For sure, there are definitely little bits of reference to Chaos Theory in there as well as other existential themes. In the Rule Them All song "Teacher," I talk about a conversation that really impacted me on the last day of my first semester back in college. The teacher had such a cool grasp on how physics related to spirituality so ever since then, I've done a lot of research and really can't help myself when it comes to loading my work with all sorts of stuff like that.
What artists are you most influenced by? Do these influences vary depending on your medium?
I try to be as much of a sponge as possible. But regardless, here are the big ones for me: Mike Judge, Mike Mignola, Moebius, Genndy Tartakovsky, Frank Miller, Stan Sakai, Gary Panter, Dave Sim, Jack Kirby, Steve Ditko, Chuck Jones, Goseki Kojma and others which are escaping me (as you can see, a sponge).
As I started studying art history, I started realizing that even in Fine Art, there were people that got me excited about art like Ben Shahn, Joan Miro, Jackson Pollock, Roy Lichtenstein, Francis Bacon, Diego Rivera, Jose Clemente Orozco, George Condo, Kandinsky etc.
Like I said earlier, one hand kind of washes the other so all these people could inspire me despite the medium.
Do you find any opportunities to weave your visual arts with the musical arts in terms of Rule Them All (and whoever you’re drumming for at the moment)?
There were a few rejected EP titles that were just ripped straight from names of different art pieces I liked. I actually drew a shirt for Rule Them All for the run we did with Backtrack back last June. As I get better with my craft, the conversation comes up more and more so eventually I will probably draw something else for the band. When the band started, I was really just focused on making funny, gross cartoony people so it didn't really fit what we were going for.
How has your experience been at the art shows you’ve participated in?
It's been amazing honestly. I really love talking to people and making new friends as well as feeling supported by my old friends who continuously come to hang out and support. I actually had a good amount of shows planned for 2020 that all obviously got postponed or canceled.
My main goal is to be able to do both comic cons and gallery shows so that I can maybe show the nerds some sophistication and get the snooty art people to lighten up a bit. (I'm like 60% joking when I say that).
The cherry on top is that I've come away from every show with a little money in my pocket which usually gets me a victory meal after the show and some Starbucks in the morning.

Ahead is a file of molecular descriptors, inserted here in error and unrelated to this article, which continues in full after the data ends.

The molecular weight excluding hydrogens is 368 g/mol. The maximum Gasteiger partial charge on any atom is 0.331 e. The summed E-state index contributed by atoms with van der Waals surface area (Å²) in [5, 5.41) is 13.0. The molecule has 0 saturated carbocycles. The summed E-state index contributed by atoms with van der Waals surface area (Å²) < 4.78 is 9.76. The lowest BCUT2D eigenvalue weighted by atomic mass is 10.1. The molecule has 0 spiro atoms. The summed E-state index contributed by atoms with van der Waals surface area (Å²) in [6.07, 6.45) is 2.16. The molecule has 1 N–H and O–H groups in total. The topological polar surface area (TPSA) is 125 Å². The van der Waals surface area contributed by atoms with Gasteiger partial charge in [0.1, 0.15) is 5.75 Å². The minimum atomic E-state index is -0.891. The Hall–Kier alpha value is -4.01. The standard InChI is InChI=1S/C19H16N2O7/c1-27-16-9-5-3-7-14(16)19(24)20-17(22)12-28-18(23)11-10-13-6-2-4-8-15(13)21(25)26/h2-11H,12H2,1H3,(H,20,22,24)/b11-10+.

What has pursuing the visual and musical arts as an adult revealed to you about how society views ‘the artist’?
This is a great question and something I talk about a lot. With social media and it's tsunami of convenience, anyone "can" be an artist. It's like we're truly living in Warhol's "15 minutes of fame" phrase. It's become so easy to fabricate an image of yourself and what I've noticed especially being amongst other artists is that people are so much more focused on the image of being an artist rather than the art itself. What you get is a bunch of conveyor belt mediocre imagery to go along with some shitty sleep-deprived, voluntarily dirty pretentious "weirdo".
I think people just need to understand that social media is a great tool but will never replace the power of physical mediums. As tablets replace paper, people are forgetting the importance of fucking up. You have to fuck up in order to learn and you have to fuck up in order to appreciate the finished product that much more. This is not only applicable to art but to life. With this though, I've learned that being genuine is the only thing that can navigate you through all the nonsense.
It might not get you thousands of followers or a bunch of money but what it will get you is real friendships, positive connections and most of all, fulfillment.
If you could reimagine the artwork for one LIHC record, which would it be and why?
This was a very hard question. I'd have to say Automanipulation by Mind Over Matter. I feel like that record has so many different textures and I'd try to make something that reflects the intensity of the record. Obviously no disrespect to the original cover. A close runner up for me was Funeral for a Feeling by Kill Your Idols just because that is a very special record for me as well.
But while we're on the topic of LIHC/ NYHC album covers, Sean Taggart is the GOAT.
Give No Echo readers a suggestion for one comic that everyone should read.
The Incal by Jodorowsky and Moebius. It's definitely out there and the French to English translation can be a little funky at times but overall, it has an incredible story with even better visuals.
Pick up a copy of The Cosmic Debt comic book at this link.